the northern counties, with an army of twenty thousand men. Edward, even at this early age, discovered that martial difpofition, for which he was afterwards fo famous. He resolved to intercept them in their retreat ; and began his march in the middle of July, at the head of
A. D. an army of threescore thousand men ; but after undergoing incredible fatigues, 1327. in pursuing them through woods and morasses, he was unable to perceive any signs of an enemy, ex. cept from the ravages they had made, and the smoaking ruins of villages, which they had fet on fire. In this disappointment he had no other refource, but to offer a reward to any who should discover the place where the Scots were posted. This the enemy understanding, sent him word that they were ready to meet him, and give him battle. However, they had taken fo advantageous a situation, on the opposite banks of the river Ware, that the king found itimpracticableto attack them; and no threats could bring them to a battle upon equal terms.
It was in this fituation, that the first breach was discovered between the king and Mortimer, the queen's favourite. The young monarch, all ardour to engage, refolved that night, at all hazards, not to allow the ravagers to escape with impunity; but Mortimer opposed his influence to the valour of the king, and prevented an engagement, which might be attended with the most destructive confequences to his authority, whether he won, or lost the day. Shortly after, the Scotch, under the command of Douglas, made an irruption into the English camp by night, and arrived at the very tent in which the king was sleeping. But the young monarch happening to wake in the critical moment, made a valiant defence against the enemy; his chamberlain and chaplain died fighting
by his side ; and he thus had time given him to escape in the dark.
The Scotch being frustrated in their design upon the king, were contented to decamp for their own country, leaving their tents standing, without any person behind them, except fix English prisoners, whose legs they had broken, to prevent their carrying intelligence to their countrymen. The escape of the Scotch was as disagrecable a circumstance to the English army, as the vaJour of the young king was applauded and admired. The failure on one part was entirely ascribed to the queen’s favourite ; and success on the other, to the kin 's own intrepidity. The people began to wish for a removal of that authority, which food between them and the monarch ; and spared no pains to aggravate the faults of the governors, or to exo tol the rising merit of their young fovereign.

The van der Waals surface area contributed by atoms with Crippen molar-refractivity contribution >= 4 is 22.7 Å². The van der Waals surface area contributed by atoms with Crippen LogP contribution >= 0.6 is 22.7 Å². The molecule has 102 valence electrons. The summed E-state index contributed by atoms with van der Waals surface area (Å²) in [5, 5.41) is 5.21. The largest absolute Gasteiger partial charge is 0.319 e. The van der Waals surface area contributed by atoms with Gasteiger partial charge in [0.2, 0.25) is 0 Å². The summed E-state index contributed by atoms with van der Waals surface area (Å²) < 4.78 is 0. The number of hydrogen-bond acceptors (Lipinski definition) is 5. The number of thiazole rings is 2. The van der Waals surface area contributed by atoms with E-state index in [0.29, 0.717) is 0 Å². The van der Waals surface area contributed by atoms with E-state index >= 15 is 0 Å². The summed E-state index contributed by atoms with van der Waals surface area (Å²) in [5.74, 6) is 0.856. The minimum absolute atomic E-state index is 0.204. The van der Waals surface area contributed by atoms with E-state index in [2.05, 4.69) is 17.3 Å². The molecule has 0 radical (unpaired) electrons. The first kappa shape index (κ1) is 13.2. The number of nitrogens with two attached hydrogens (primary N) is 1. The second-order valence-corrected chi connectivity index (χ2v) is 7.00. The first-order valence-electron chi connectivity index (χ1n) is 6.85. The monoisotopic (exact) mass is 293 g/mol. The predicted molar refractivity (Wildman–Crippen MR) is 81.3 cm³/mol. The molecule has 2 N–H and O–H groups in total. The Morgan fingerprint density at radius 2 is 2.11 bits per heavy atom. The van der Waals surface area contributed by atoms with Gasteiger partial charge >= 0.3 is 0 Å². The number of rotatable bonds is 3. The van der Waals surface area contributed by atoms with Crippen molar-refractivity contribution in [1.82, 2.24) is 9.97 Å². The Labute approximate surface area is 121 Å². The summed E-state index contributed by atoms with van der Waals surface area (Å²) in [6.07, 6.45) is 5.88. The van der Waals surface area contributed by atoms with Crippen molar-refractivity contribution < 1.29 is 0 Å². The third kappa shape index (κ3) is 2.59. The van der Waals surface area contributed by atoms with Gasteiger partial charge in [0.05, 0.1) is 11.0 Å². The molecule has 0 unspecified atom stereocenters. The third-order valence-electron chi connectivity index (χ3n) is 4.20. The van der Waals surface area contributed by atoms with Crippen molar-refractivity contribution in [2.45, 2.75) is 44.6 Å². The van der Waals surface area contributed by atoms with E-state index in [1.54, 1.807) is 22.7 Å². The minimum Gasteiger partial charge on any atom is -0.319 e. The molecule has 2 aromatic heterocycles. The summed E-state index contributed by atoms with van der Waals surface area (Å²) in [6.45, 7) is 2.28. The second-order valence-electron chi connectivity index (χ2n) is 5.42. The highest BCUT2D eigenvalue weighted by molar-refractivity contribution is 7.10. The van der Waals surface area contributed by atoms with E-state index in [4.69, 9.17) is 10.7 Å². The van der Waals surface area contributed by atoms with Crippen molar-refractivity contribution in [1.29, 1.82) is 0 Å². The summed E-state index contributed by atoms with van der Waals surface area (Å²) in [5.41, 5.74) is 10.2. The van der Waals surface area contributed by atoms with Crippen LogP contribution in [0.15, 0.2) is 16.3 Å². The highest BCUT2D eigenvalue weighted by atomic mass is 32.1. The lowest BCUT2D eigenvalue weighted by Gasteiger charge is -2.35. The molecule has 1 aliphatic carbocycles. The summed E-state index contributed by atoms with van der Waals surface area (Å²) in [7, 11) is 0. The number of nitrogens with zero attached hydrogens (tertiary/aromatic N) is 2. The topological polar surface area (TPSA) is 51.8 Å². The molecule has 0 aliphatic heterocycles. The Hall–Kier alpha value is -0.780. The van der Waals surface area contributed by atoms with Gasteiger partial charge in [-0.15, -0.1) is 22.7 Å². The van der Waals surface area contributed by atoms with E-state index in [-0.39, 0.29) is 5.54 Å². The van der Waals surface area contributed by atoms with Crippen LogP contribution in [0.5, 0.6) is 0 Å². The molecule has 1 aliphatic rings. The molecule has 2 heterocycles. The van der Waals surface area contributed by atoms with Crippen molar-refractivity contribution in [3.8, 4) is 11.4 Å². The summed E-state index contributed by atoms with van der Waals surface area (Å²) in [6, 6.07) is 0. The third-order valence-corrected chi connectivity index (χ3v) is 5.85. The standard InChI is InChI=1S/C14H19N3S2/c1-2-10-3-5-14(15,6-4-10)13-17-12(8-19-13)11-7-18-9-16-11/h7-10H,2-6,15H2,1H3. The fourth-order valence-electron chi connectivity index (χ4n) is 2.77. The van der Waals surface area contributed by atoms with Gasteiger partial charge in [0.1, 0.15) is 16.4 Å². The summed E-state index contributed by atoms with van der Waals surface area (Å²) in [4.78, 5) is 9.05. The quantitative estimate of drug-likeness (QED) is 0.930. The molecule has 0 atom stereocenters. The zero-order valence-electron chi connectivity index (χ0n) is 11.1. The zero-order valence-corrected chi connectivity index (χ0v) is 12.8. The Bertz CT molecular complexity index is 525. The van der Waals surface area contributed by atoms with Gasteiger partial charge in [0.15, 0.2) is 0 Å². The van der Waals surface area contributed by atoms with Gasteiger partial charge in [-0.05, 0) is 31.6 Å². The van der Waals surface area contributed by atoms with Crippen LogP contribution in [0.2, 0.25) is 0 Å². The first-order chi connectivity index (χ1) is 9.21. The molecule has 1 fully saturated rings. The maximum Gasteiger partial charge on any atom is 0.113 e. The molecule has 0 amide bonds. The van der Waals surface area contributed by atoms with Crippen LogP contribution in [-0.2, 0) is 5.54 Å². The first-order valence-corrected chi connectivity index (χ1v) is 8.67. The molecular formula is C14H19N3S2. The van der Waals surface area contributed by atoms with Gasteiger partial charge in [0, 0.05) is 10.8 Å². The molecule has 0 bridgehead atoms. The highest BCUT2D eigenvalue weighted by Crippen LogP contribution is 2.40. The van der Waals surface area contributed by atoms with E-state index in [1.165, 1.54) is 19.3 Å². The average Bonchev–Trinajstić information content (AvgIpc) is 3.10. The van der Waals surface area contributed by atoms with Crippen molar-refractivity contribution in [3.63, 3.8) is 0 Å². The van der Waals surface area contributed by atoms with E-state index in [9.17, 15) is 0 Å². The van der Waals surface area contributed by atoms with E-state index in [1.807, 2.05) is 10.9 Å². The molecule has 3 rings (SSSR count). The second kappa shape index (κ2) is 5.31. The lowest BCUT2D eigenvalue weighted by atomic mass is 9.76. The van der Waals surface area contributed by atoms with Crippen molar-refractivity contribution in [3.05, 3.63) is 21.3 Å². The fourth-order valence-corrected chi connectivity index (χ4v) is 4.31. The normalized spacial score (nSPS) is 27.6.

Mortiiner now saw himself exalted to a very precarious situation, and was resolved, on any terins, to procure a peace with Scotland, in order to fix his power more firmly at home. was accordingly concluded between the two nations, in which the Englith renounced all title to Povereignty over the lister kingdom ; and the Scotch, in return, agreed to pay thirty thousand marks as a compensation. The next step that Mortimer thought necessary for his security, was to seize the Earl of Kent, brother to the late king, an harmless and well meaning person, who, under a persuasion that his brother was still alive, and concealed in some secret prison, entered into a design of restoring him to liberty, and reinftatinz him in his foriner power. Him, therefore, Moriimer resolved to destroy ; and summoning hiin before parliament, had him accused, condeinned, and executed, even before the young